So, I guess I'm saying I love this program and these types of programs that do benefit the children. Good luck in your endevors and let me know if I can be of help. :)
  19. LiaoRouxin

    LiaoRouxin Valued Member

    I wish you the best of luck with this. In my experience teaching young children is very easy and very hard at the same time.

    It's easy once you have their imagination and attention.

    It's hell when you don't.

    I found the best way I could do that was find out what the students liked to do. For the particular group I had, they all liked to draw. So I'd teach them a new kick and then say "hey kids, why don't you help Sifu Rose draw your brand new kick. Then you can each make one and bring it home to show your parents."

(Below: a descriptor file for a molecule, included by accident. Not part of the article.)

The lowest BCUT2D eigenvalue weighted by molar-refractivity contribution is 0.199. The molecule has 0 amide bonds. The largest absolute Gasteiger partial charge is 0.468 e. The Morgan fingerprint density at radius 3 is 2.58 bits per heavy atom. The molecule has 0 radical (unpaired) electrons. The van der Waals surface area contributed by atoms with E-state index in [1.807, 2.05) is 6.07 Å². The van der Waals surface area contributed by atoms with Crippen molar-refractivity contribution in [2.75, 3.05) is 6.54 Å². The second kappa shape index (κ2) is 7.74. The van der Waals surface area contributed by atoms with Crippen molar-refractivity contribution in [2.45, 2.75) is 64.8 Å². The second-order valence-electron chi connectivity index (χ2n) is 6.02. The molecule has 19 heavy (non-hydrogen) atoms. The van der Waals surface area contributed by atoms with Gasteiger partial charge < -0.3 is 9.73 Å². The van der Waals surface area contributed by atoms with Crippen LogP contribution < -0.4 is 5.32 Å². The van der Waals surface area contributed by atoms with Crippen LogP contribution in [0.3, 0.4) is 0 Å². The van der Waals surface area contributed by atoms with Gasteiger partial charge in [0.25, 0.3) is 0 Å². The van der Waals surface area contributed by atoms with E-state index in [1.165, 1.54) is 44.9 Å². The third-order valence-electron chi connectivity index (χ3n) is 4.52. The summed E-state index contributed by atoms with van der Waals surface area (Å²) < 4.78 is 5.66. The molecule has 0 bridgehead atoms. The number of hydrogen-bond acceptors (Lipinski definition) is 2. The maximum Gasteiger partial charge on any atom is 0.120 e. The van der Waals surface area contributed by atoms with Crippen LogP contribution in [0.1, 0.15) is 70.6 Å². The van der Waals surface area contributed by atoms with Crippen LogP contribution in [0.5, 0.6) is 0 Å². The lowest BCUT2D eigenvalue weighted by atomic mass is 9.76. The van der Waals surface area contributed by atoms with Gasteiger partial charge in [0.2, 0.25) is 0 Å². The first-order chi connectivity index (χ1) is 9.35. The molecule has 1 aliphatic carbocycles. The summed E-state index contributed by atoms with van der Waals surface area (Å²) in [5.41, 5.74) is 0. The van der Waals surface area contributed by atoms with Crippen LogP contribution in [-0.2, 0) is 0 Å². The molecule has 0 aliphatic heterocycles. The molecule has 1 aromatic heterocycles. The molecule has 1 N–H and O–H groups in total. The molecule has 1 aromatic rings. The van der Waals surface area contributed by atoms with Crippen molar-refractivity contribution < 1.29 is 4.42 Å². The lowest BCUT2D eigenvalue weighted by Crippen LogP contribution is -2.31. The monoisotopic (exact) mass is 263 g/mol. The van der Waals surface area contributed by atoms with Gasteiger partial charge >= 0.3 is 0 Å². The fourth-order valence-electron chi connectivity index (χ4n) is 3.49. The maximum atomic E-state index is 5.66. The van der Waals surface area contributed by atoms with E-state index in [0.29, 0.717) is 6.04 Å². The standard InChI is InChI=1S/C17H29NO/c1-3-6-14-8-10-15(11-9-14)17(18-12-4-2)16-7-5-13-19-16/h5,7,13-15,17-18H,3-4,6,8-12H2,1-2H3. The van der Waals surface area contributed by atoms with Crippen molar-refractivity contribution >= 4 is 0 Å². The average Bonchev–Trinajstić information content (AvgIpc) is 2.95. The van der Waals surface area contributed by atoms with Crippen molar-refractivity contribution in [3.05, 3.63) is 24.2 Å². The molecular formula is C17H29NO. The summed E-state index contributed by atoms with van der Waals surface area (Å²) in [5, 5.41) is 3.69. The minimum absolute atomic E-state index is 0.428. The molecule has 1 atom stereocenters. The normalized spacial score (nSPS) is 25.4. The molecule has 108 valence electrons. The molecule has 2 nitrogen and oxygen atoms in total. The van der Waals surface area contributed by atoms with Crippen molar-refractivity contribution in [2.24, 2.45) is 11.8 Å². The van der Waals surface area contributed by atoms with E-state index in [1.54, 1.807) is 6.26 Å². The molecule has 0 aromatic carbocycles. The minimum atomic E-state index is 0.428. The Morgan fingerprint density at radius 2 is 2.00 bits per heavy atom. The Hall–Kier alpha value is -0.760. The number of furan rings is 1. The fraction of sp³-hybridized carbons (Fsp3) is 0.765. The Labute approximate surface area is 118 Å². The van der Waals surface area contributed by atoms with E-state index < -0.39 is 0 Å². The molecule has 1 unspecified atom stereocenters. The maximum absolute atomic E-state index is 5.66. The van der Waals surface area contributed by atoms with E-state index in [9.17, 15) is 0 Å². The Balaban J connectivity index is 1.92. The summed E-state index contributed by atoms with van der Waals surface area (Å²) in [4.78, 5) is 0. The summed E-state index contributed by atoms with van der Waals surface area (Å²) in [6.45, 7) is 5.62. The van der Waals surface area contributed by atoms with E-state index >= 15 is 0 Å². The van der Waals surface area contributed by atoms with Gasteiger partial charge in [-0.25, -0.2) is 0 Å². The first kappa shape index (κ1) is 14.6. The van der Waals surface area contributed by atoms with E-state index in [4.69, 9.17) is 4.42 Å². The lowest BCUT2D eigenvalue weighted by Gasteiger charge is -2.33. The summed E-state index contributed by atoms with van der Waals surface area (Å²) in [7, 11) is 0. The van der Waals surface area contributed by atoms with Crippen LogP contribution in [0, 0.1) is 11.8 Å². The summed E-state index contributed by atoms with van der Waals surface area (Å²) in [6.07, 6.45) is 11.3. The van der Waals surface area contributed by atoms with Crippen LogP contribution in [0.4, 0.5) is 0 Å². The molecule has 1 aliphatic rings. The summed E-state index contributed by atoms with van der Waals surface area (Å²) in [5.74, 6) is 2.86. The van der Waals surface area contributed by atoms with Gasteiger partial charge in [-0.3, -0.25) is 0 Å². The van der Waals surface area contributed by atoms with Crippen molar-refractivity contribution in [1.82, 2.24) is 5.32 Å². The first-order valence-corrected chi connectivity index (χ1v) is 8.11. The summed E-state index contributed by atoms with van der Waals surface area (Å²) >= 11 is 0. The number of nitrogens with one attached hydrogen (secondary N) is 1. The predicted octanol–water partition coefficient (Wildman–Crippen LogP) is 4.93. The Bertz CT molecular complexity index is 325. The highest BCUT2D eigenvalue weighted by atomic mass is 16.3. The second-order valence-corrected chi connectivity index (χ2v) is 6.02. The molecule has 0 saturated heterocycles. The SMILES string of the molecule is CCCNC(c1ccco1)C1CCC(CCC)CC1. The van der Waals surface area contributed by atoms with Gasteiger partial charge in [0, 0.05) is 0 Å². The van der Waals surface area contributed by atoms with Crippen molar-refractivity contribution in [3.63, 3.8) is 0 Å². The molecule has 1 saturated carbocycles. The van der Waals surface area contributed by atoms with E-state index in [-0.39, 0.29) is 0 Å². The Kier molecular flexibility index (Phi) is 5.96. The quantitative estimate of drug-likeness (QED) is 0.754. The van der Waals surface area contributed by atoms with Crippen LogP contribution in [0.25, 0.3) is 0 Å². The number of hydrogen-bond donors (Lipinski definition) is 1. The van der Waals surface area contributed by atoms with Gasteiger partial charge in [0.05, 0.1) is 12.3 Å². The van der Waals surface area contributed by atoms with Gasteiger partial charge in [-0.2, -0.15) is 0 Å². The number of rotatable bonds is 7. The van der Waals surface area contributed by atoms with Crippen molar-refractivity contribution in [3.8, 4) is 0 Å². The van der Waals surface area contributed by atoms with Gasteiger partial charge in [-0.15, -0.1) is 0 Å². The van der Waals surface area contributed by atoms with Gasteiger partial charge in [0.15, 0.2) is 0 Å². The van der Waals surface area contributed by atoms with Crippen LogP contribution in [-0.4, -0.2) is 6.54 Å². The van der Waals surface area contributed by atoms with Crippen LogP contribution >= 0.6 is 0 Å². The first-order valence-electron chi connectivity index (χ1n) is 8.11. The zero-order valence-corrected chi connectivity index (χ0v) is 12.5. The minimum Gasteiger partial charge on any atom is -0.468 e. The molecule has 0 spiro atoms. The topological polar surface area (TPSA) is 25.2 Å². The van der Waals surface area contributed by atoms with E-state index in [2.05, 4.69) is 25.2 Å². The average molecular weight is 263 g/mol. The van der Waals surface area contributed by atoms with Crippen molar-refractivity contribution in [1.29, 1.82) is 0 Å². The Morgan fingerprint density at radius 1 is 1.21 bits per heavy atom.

This would usually get them revved to learn and it was really fun for me too.
  20. neryo_tkd

    neryo_tkd Valued Member

    then again, on the other side, parents don't have to stay at the training session, so why not take the kids where they have to go and do something else while at it? it doesn't have to be a poorly run ''martial arts studio''.

    it all depends. for exmple my cousin has 3 children to take care. 2 train at my club, she has to take the 3rd somewhere else, she has to take care of her sick mother, her house and so many other things. she doesn't have time to sit in my club during the training session. she knows that they are safe at my club, that i won't teach them anything they are not supposed to learn, and it is perfectly fine that she drops them off and comes to pick them up.